Mann said some Southwest employees were already so strained from months of working mandatory overtime that when the time came to come into work during a winter storm at the holidays, many chose to simply quit.

“You’ve got a tired workforce, a frustrated workforce, then you throw the weather event on top of it, and those same people who were told to show up in subzero temperatures just say ‘Forget it, not worth it,’” Mann said.

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An airline industry analyst said that Southwest employees were already so strained from months of mandatory overtime, that when the winter storm struck, many chose to quit.

Tyler Pasciak LaRiviere/Sun-Times

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“So we’ve been chasing our tails, trying to catch up and get back to normal safely, which is our No. 1 priority, as quickly as we could,” Southwest spokesman Jay McVay said.

Tyler Pasciak LaRiviere/Sun-Times

The situation was dire enough to draw the scrutiny of the federal government.

The U.S. Department of Transportation said in a tweet it will look into the airline and determine whether the company is complying with customer service standards.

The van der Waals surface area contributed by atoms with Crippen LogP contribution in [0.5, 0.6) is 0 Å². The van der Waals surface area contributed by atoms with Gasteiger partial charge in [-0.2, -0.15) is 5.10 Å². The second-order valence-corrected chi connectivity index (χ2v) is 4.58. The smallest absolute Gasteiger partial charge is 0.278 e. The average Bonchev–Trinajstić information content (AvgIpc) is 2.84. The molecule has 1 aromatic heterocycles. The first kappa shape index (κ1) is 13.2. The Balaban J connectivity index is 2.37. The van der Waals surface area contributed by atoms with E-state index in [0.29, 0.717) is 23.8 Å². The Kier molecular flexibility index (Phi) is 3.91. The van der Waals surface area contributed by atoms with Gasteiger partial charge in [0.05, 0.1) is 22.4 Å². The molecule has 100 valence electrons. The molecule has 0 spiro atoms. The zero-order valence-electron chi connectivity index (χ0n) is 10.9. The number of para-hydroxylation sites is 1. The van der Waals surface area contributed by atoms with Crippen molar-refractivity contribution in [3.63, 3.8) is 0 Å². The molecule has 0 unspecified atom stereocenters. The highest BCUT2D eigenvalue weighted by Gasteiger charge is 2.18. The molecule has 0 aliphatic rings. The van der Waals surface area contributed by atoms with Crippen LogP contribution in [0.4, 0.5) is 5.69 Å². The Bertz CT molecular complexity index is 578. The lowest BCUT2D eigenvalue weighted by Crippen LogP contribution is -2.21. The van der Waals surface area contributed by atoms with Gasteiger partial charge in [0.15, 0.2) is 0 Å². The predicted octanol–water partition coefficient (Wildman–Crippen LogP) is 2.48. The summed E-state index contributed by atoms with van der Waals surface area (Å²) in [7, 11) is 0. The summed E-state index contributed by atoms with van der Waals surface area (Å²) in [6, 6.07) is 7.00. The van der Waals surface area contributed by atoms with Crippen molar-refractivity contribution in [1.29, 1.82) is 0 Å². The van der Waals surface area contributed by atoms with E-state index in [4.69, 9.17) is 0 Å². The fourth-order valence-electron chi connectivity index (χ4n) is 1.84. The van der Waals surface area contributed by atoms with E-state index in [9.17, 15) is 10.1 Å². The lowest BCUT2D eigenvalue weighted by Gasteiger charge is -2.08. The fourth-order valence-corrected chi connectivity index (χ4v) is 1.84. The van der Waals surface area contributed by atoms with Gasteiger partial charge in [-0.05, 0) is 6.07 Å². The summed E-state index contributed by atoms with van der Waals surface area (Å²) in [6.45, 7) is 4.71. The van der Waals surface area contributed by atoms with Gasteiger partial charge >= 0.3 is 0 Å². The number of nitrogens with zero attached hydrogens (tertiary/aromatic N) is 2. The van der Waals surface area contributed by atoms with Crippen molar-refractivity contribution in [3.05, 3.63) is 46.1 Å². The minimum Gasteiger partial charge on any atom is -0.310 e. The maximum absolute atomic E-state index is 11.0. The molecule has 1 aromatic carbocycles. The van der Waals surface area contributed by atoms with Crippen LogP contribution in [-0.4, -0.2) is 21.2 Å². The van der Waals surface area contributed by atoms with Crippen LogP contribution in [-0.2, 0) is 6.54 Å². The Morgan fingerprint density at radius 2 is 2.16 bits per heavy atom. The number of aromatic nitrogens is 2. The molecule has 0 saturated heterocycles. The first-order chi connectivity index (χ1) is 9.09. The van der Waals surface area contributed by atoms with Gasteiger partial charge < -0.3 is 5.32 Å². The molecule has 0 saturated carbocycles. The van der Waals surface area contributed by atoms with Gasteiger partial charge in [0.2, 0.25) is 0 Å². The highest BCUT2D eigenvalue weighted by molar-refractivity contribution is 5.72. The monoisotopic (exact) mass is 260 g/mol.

It’s unclear when Southwest flights will be largely back on track, but the airline is running only around one-third of its normal flight schedule through at least Thursday, according to Perry, the company spokesman.

In Chicago, baggage claims overflowed with luggage at Midway Airport. Many bags were many states away from their owners, check-in lines wound around the airport and stressed-out travelers longed to be on their way.

For those Southwest customers turned stranded travelers on their post-Christmas trek, Mann advised patience and a little bit of hope. If that doesn’t work to get you on a flight, “bite the bullet, pull out your wallet and buy a ticket on another airline,” he said.